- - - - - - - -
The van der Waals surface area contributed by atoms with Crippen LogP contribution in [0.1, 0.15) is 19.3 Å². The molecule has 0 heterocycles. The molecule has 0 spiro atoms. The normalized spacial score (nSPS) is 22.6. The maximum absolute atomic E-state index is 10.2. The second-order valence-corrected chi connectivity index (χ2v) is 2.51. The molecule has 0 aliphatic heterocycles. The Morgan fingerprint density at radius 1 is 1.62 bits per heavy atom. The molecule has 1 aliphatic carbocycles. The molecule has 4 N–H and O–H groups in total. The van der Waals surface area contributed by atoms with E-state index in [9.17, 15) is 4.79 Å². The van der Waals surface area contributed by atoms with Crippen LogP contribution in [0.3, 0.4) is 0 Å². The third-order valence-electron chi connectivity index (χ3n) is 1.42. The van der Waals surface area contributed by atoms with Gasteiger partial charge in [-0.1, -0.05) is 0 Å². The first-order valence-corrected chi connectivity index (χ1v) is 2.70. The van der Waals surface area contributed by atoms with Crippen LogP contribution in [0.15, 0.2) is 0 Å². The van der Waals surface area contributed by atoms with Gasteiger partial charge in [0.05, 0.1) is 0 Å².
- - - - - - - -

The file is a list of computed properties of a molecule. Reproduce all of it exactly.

The van der Waals surface area contributed by atoms with Crippen LogP contribution in [0.1, 0.15) is 19.3 Å². The molecule has 0 heterocycles. The molecule has 0 spiro atoms. The normalized spacial score (nSPS) is 22.6. The maximum absolute atomic E-state index is 10.2. The second-order valence-corrected chi connectivity index (χ2v) is 2.51. The molecule has 0 aliphatic heterocycles. The Morgan fingerprint density at radius 1 is 1.62 bits per heavy atom. The molecule has 1 aliphatic carbocycles. The molecule has 4 N–H and O–H groups in total. The van der Waals surface area contributed by atoms with E-state index in [9.17, 15) is 4.79 Å². The van der Waals surface area contributed by atoms with Crippen LogP contribution in [0.3, 0.4) is 0 Å². The third-order valence-electron chi connectivity index (χ3n) is 1.42. The van der Waals surface area contributed by atoms with Gasteiger partial charge in [-0.1, -0.05) is 0 Å². The first-order valence-corrected chi connectivity index (χ1v) is 2.70. The van der Waals surface area contributed by atoms with Crippen LogP contribution in [0.15, 0.2) is 0 Å². The van der Waals surface area contributed by atoms with Gasteiger partial charge in [0.05, 0.1) is 0 Å².